The random number generator has determined that the next game I should talk about is Paper Mario: Color Splash.
Color Splash was the worst selling Paper Mario game, and I know why. One reason it did poorly is that it was only available for the Wii U, which fewer people bought than the 3DS and Wii. Another reason Color Splash didn’t sell a lot of copies is that it was the Paper Mario game following Sticker Star, and it was clear from the trailers that this sequel to Sticker Star would keep the major aspects of that installment that people didn’t like.
When it came to Sticker Star, a lot of people complained that there was no leveling system in it. People were sad that there were no buddy characters like there were in the original Paper Mario and its followup, The Thousand Year Door. It was also annoying that all attacks (even basic ones) expended resources, so there really was no incentive to battle enemies.
I think a lot of people can agree on two things about Color Splash. The first thing is that the battle mechanics are just as annoying as they were in Sticker Star. The second thing is that the writing in the game is amazing. The jokes in this game made me smile on many occasions.
It’s true that most of the characters in this game are Toads that are not visually distinct from one another. But they all have a lot of personality, and they seem to assume that you can tell the difference between them and every other Toad, despite their complete lack of physical individuality.
Like Sticker Star, the game-world is separated into stages instead of taking place in an interconnected world. This time, with an objective of collecting the Paint Stars. Many of the minor Paint Stars are optional, but I made sure to get all of them, because they were all enjoyable to collect.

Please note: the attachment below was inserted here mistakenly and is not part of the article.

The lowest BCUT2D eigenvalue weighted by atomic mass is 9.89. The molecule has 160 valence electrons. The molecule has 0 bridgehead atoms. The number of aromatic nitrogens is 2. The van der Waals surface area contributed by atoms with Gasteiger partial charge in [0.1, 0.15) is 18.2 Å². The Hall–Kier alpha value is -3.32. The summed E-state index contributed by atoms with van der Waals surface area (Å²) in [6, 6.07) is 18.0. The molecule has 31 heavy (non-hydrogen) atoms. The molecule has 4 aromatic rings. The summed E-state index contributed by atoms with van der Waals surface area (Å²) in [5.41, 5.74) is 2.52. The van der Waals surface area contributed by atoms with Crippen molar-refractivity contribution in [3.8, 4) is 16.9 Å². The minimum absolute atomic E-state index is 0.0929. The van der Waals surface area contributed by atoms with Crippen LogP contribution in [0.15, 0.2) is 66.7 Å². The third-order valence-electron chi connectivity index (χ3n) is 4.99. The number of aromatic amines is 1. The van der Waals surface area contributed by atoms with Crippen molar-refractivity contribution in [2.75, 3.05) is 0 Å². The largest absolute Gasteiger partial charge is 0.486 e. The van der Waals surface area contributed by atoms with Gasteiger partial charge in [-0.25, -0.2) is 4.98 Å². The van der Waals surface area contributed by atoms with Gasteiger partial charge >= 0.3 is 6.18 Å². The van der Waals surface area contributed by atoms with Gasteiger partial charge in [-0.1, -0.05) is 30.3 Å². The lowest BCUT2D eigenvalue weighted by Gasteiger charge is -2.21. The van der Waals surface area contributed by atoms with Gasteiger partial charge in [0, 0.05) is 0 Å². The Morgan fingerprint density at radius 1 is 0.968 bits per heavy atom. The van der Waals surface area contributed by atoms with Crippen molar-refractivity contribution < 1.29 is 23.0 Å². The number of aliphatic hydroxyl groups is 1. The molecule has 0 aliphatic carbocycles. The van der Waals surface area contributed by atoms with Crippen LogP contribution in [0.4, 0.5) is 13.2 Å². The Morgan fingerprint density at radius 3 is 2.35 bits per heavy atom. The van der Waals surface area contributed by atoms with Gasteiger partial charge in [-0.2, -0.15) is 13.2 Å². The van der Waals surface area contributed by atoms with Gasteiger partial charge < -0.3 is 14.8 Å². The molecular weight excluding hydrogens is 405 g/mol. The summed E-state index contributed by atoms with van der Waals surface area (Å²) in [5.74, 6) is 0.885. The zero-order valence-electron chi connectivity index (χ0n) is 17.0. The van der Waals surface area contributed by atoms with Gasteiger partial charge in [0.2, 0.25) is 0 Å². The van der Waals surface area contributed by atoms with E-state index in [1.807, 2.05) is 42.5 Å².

Bowser’s minions are using straws to drink all the paint in the world (which is explained to be the lifeblood of the Paper Mario’s biological inhabitants). You befriend a can of paint named Huey (a perfect name for a paint can), and he enchants your hammer so you can use it to repaint the previously drained people, objects and environments. Each level has a certain finite amount of missing paint, and it was very satisfying to find all the blank spots and hit them with my paint hammer.
A slightly different ending is unlocked if you finish the final sequence of the game after completing a few specific objectives, one of which is repainting 100% of the blank spots in every level. I did it just because it was fun, but the secret ending was a nice bonus too.
I played the beginning of this game in 2016 when it came out, but finished it much later in early 2020. I’m eager to catch up to the Mario series, but that’s much easier said than done.
Paper Mario: The Origami King was recently announced and its release date is fast approaching. I’m eager to play it to completion as soon as it comes out.
I know that some people yearn for Paper Mario’s original game mechanics. A lot of people want the partner system to come back to the series. Being able to befriend mushroom kingdom denizens who had unique looks names and personalities improved the lore of the Mario world and made it feel more like a real place.
I do consider the removal of the old features to be losses for the series, but I don’t mind the changes as much as other people do. Hopefully Nintendo will make a game more similar to the original two Paper Mario games, but I just want whatever they make to be fun, regardless of whatever style gets chosen. Speaking of Mario RPG games, I wonder if there’s a Mario & Luigi installment in the works for the Nintendo Switch.
Thanks for reading! =)